McCain Sucks, Palin Sucks = No Bush left behind

McCain for President: Flip Flop Gospel Garbage

Posted on: September 18, 2008

John McCain will spend millions of dollars to convince you that he’s not really a Republican.

 

He wants you to believe that although he is in the party that has unfailingly opposed financial deregulation, that he is somehow different. You cannot find one instance of McCain supporting regulation of the finance industry – not a single instance – until, of course, the Day the Dam Broke, September 15.

 

One cannot find a single John McCain advisor who has supported regulation, until today, the day that the failing banks changed our world. You have undoubtedly heard the New John McCain, who, 48 hours ago, suddenly became a big fan of finance market regulation. You’ll not hear anything about his association with Phil Gramm, the architect of unregulated mortgage markets, Phil Gramm, whom McCain said knows more about economics “than anyone.”

 

It’s too bad we have to submit to 2 years of selling us a president like a brand of shampoo. All we have to do is look at what they’ve done. What have the Republicans done? Have they ever stood up to “the markets” and said, “You’re playing with people’s money, their livelihoods, their retirements.”? When was the last time John McCain stood up to Phil Gramm and his card tricks and said we have to bring some order to these transactions, and they have to be above board? Never. Not once, oh, of course, until September 15th. 

 

But America has sense enough not to listen to these sudden promises a few weeks before the election.

 

Doesn’t it?

 

John McCain has backed off his “pig” charge, but he did get the necessary mileage out of the fracas. The public was temporarily diverted from contrasting McCain and Obama’s prescription for the economy.

 

Like Bush, McCain believes that the economic “fundamentals are sound.” Like Bush, McCain believes that the best medicine for the economy is lower taxes, an unregulated Wall Street, and a Security Exchange Commission that doesn’t meddle. Follow the links below describing McCain’s economic platform, and you’ll find no mention of reform of the finance industry. Only yesterday, September 15, the day of the Big Meltdown, did McCain jump on the bandwagon to overhaul the financial sector. Today, McCain suggests a commission be created to “study the problem.” One can understand why McCain prefers no immediate action. He needs time to bury his relationship to Phil Gramm, his top economic advisor and personal friend of decades. It seems that Mr. Gramm, a man whom McCain says, “knows more about the economy than anyone,” has always advocated a hands-off approach to regulation.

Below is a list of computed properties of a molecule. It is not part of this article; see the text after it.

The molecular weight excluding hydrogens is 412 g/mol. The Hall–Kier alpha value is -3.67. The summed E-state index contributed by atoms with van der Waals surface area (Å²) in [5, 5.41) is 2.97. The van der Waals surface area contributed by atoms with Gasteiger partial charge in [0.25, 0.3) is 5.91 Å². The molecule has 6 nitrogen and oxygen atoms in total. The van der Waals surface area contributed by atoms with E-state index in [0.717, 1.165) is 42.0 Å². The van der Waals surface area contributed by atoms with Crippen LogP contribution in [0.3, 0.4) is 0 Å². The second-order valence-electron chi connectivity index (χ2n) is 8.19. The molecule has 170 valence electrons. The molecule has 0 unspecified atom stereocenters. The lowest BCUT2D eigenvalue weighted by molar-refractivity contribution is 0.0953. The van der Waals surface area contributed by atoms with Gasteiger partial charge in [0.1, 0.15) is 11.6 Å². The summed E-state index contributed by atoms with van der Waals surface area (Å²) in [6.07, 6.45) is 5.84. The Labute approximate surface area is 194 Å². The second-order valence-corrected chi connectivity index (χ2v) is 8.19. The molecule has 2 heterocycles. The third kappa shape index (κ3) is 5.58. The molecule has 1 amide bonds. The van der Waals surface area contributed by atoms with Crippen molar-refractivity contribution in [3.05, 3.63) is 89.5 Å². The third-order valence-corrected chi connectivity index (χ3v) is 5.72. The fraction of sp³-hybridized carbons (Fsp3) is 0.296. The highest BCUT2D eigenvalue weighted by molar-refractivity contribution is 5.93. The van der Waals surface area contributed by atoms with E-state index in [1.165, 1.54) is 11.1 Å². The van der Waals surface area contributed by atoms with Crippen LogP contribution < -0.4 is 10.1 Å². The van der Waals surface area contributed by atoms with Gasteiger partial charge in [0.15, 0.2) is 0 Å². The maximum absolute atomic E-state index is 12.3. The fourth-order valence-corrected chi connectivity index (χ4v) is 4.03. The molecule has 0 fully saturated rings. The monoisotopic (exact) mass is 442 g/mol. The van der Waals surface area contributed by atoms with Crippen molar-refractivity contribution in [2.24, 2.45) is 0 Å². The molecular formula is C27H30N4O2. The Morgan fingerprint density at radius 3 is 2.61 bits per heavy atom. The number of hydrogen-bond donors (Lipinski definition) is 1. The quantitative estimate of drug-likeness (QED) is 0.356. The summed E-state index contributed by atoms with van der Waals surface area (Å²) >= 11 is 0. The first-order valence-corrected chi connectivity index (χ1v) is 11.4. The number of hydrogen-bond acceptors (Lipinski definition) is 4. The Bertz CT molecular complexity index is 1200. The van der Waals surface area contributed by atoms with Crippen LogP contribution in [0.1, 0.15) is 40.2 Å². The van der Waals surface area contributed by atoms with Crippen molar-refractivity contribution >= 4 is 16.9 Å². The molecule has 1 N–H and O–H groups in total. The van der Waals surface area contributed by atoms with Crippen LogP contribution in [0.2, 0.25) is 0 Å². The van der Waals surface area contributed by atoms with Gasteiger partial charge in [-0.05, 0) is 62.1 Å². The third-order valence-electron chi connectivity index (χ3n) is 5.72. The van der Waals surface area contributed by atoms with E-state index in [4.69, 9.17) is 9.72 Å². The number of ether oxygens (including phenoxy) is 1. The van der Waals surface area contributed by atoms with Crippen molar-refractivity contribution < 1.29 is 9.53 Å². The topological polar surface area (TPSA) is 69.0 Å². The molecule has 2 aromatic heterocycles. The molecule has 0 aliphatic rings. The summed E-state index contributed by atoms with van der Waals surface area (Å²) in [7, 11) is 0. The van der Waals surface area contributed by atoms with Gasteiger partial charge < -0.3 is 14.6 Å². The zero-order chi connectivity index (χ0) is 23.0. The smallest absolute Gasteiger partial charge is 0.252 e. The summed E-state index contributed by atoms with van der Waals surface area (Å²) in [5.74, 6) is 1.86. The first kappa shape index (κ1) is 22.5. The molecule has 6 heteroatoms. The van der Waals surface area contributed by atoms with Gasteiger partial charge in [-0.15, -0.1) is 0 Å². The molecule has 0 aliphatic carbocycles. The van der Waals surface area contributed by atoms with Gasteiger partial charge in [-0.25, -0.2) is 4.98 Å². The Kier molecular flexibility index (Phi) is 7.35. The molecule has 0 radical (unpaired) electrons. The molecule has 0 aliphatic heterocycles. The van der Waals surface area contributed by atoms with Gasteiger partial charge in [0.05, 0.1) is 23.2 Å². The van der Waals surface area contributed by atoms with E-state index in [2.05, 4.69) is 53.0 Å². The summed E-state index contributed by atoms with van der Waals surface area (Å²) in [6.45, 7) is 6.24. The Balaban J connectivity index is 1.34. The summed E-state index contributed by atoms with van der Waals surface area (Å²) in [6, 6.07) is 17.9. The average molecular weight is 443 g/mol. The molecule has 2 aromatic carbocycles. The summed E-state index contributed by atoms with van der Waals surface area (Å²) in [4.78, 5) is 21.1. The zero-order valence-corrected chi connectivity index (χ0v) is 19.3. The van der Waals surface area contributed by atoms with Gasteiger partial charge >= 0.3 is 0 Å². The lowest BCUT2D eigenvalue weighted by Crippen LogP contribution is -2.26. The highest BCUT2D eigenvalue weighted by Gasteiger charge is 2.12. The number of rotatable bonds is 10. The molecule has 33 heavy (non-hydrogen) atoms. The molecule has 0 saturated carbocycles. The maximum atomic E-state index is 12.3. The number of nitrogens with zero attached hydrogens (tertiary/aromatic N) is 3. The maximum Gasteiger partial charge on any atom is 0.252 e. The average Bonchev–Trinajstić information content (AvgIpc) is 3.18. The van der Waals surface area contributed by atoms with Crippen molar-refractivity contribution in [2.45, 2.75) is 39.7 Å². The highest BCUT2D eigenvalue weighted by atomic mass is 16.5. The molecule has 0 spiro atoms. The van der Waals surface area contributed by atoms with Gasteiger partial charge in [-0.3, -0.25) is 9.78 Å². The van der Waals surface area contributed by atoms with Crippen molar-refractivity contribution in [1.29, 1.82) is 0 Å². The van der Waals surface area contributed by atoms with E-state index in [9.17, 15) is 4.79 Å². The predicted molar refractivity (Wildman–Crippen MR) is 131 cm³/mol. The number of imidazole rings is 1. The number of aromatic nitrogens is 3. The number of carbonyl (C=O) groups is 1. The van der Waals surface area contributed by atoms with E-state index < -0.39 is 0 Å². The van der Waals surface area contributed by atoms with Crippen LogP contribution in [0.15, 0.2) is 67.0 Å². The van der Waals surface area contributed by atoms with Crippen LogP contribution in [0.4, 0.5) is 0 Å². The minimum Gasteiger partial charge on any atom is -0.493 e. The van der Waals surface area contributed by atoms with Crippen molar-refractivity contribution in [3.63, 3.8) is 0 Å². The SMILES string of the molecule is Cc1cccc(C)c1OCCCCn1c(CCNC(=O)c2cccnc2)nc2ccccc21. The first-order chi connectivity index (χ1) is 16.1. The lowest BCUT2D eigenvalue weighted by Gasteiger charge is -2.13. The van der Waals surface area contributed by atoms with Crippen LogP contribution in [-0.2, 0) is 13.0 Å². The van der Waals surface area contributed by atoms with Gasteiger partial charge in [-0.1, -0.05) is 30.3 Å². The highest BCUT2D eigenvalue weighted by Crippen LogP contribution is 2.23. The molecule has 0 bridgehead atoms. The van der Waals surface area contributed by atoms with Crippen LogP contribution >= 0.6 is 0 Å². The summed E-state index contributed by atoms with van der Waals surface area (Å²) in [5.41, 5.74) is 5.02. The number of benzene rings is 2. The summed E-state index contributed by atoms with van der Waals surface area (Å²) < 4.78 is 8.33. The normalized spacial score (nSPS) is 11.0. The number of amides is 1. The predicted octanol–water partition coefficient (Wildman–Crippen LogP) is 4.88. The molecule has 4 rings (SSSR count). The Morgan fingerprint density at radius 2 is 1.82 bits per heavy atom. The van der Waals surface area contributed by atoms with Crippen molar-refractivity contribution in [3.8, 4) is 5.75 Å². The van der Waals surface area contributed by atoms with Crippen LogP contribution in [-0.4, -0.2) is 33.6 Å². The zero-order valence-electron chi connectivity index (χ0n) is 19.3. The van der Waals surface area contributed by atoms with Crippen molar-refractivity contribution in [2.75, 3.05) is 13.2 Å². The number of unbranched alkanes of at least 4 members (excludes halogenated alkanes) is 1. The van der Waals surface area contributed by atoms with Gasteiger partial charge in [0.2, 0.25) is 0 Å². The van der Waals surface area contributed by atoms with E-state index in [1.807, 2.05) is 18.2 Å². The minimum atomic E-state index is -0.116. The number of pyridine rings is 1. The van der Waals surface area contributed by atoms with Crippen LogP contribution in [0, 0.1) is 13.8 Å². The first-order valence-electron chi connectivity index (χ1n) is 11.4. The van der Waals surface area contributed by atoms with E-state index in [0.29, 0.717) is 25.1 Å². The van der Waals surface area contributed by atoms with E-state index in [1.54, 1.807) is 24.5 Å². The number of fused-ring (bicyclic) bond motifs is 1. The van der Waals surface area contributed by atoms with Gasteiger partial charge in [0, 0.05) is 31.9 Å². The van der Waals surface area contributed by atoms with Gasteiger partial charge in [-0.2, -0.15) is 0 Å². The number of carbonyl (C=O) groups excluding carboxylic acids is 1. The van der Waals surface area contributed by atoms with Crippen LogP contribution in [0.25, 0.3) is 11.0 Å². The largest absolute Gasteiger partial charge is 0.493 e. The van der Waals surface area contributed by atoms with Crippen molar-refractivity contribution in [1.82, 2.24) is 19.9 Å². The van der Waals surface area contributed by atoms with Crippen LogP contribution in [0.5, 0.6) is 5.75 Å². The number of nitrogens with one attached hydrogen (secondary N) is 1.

Just last year, Mr. McCain spoke in disapproval of government meddling in the banking business. Mr. Obama, however, has long advocated that the Feds step in and bring some control to the free-for-all that has led the failures of some of the most storied names in banking and lending. Mr. Obama has long advocated economic reform of the finance industry, a stronger SEC and stricter oversight of Wall Street trading.

When Americans finally get around to comparing Democratic and Republican plans for reforming the economy, it will not be a happy day for John McCain. I’m sure he wishes we could all get back to Palin pig debate.

 

The above was sent to us via Darryl K.

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